UEFA European Championships – what can be learned about their Hybrid Model?

Emma King

So ends, the first weekend of UEFA European Championships, and what a weekend! Our thoughts are with Denmark’s Christian Eriksen & his family, and it was great to see the fans at the games bringing song, support and energy to the players.  

Sport, and in this instance Football (or Soccer as my dual citizen requires me to say), has long focused on a hybrid delivery. Fans at the physical location, fans gathering in venues to watch as a group, or fans choosing to watch at home on television.  The model works well.  It expands the capacity for the event, and while engagement can be rich with a fast-paced end-to-end game watching at home, there’s magic in having a crowd around in a hybrid venue like a pub, where it’s  more interactive and experiential  than watching at home alone. 


Balancing spectators and safety 

Welcoming live spectators to the stadiums, has been a measured approach. Each venue for EURO 2020 has a different capacity depending upon the infection percentage & percentage of vaccinated people for each host city, for games in Saint Petersburg and Baku (Russia) have confirmed capacities of 50%. Budapest (Poland) aims to host 100% of the stadium capacity, but with strict stadium entry requirements for spectators. Amsterdam (Holland), Bucharest (Romania), Copenhagen (Denmark), Glasgow (Scotland), Rome (Italy) and Seville (Spain) will be hosting 25%–45% of the stadium capacity. London has confirmed a minimum capacity of 25% for the first three group matches, and round of 16 matches and Munich (Germany) aims to host a minimum of 14,500 spectators, corresponding to approximately, 22% of the stadium capacity. As a result of the distribution of the games between countries and the reduced capacities, venues that show the game to bring larger groups of fans together are more important than ever.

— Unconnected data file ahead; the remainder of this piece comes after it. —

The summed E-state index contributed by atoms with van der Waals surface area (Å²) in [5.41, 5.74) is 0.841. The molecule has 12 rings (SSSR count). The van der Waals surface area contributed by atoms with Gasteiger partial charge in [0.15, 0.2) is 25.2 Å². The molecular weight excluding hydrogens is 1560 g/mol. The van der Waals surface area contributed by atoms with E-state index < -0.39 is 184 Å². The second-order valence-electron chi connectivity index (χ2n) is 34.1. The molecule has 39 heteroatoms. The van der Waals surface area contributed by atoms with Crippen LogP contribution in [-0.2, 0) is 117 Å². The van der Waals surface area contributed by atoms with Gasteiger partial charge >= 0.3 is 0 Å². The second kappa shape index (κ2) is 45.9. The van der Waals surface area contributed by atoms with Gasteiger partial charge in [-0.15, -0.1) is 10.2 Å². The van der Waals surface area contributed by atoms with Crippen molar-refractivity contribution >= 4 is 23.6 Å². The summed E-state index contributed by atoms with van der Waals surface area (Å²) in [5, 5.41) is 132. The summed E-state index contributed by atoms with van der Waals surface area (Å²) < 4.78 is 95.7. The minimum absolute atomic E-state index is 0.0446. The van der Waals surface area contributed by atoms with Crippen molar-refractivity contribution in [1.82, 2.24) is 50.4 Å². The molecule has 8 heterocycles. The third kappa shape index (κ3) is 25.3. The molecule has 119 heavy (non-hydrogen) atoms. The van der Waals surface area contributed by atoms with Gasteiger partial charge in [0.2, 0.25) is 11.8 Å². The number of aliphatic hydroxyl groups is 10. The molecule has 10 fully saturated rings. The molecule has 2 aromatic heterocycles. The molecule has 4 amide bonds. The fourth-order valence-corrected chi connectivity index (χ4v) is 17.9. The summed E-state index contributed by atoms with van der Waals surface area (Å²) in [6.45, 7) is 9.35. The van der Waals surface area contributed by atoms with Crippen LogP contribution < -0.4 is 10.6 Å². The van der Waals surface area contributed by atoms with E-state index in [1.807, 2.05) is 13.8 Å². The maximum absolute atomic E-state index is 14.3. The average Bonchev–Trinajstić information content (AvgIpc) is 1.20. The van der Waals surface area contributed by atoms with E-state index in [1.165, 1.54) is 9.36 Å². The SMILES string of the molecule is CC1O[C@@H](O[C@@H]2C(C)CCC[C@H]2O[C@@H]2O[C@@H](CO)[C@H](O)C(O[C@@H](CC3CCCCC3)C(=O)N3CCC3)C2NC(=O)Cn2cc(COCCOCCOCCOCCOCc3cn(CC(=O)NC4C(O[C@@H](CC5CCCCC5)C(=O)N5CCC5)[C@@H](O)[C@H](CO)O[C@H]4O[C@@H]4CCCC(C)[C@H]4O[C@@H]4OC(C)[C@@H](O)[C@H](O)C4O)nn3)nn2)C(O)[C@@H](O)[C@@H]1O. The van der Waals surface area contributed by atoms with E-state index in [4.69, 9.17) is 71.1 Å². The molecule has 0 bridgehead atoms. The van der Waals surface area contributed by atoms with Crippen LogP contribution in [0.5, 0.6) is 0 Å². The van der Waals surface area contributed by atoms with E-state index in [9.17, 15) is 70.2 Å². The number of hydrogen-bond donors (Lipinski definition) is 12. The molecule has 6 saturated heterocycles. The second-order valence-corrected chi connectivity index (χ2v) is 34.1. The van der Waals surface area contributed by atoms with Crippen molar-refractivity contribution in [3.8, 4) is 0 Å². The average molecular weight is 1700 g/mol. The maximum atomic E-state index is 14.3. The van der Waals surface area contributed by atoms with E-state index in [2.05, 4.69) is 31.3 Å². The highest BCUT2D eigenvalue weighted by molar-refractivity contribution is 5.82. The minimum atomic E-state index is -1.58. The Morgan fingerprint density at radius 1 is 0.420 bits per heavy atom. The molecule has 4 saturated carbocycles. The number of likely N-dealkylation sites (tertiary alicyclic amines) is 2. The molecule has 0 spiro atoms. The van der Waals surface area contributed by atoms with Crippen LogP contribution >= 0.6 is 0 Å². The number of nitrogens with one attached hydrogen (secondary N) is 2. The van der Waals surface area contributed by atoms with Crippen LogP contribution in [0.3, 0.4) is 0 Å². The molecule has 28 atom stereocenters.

What we can learn for our own hybrid events 

We are all craving the opportunity to BE IN PERSON to meet with new people, make new connections, this can still happen when we leverage a similar model  being used for EURO 2020 and we can  improve upon the model by helping the hospitality industry following a challenging year.. Here is how: 

  • Setup either a single, or multiple LIVE venues delivering content. 
  • Hire smaller venues as hybrid pods, for watching specific live content, and expand it to offera unique experience with seperate workshops and social experiences 
  • Create a social experience specifically for the online audience who  can’t travel or join a pod.  Allow them to meet for face-to-face virtual networking, with experiences like table topics for a connected virtual experience. 
  • Bring ALL audiences together for a set time to share their observations, and exchange thoughts about the content each day giving those who. 

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Looking at the current COVID-19 Vaccination Statistics fro North America, Europe, Asia, World and Australia, we will be facing travel restrictions for many years to come, so we need to rethink the way we are doing hybrid, so that we can:
  • Help venues regain revenue by hiring smaller venues as lower capacity hybrid venues
  • Enable those who need to remain remote to do so, without pressure to attend
  • Enable connection in new ways, as globally we recover
 
beedance focuses on helping our clients understand their goals, and determine a strategy before any technologies are discussed. It is key to our mutual success that we both understanding your goals and match technologies that can help deliver the experience, engagement and results you seek.

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